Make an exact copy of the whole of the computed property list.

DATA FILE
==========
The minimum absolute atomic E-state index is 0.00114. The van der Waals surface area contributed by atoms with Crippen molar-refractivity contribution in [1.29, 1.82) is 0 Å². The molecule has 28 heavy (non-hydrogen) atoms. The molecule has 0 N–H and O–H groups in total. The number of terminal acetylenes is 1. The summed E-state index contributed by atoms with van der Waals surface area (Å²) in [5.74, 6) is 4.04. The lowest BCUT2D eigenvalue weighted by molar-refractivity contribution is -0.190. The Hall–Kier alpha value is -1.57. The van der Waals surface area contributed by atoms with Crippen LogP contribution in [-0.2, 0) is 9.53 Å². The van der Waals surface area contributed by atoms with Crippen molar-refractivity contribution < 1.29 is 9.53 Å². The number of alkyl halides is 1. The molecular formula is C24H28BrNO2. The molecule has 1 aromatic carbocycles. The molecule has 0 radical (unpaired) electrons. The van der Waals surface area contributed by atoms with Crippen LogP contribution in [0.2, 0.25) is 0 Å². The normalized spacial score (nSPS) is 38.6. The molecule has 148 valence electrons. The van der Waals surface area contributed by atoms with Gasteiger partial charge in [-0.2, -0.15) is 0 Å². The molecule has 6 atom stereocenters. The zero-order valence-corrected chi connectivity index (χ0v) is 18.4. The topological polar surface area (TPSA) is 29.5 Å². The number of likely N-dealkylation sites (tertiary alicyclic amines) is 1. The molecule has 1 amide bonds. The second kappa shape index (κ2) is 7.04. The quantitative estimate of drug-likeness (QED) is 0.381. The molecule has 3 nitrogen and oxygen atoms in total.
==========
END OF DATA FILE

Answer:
The minimum absolute atomic E-state index is 0.00114. The van der Waals surface area contributed by atoms with Crippen molar-refractivity contribution in [1.29, 1.82) is 0 Å². The molecule has 28 heavy (non-hydrogen) atoms. The molecule has 0 N–H and O–H groups in total. The number of terminal acetylenes is 1. The summed E-state index contributed by atoms with van der Waals surface area (Å²) in [5.74, 6) is 4.04. The lowest BCUT2D eigenvalue weighted by molar-refractivity contribution is -0.190. The Hall–Kier alpha value is -1.57. The van der Waals surface area contributed by atoms with Crippen LogP contribution in [-0.2, 0) is 9.53 Å². The van der Waals surface area contributed by atoms with Crippen molar-refractivity contribution < 1.29 is 9.53 Å². The number of alkyl halides is 1. The molecular formula is C24H28BrNO2. The molecule has 1 aromatic carbocycles. The molecule has 0 radical (unpaired) electrons. The van der Waals surface area contributed by atoms with Crippen LogP contribution in [0.2, 0.25) is 0 Å². The normalized spacial score (nSPS) is 38.6. The molecule has 148 valence electrons. The van der Waals surface area contributed by atoms with Gasteiger partial charge in [-0.2, -0.15) is 0 Å². The molecule has 6 atom stereocenters. The zero-order valence-corrected chi connectivity index (χ0v) is 18.4. The topological polar surface area (TPSA) is 29.5 Å². The number of likely N-dealkylation sites (tertiary alicyclic amines) is 1. The molecule has 1 amide bonds. The second kappa shape index (κ2) is 7.04. The quantitative estimate of drug-likeness (QED) is 0.381. The molecule has 3 nitrogen and oxygen atoms in total.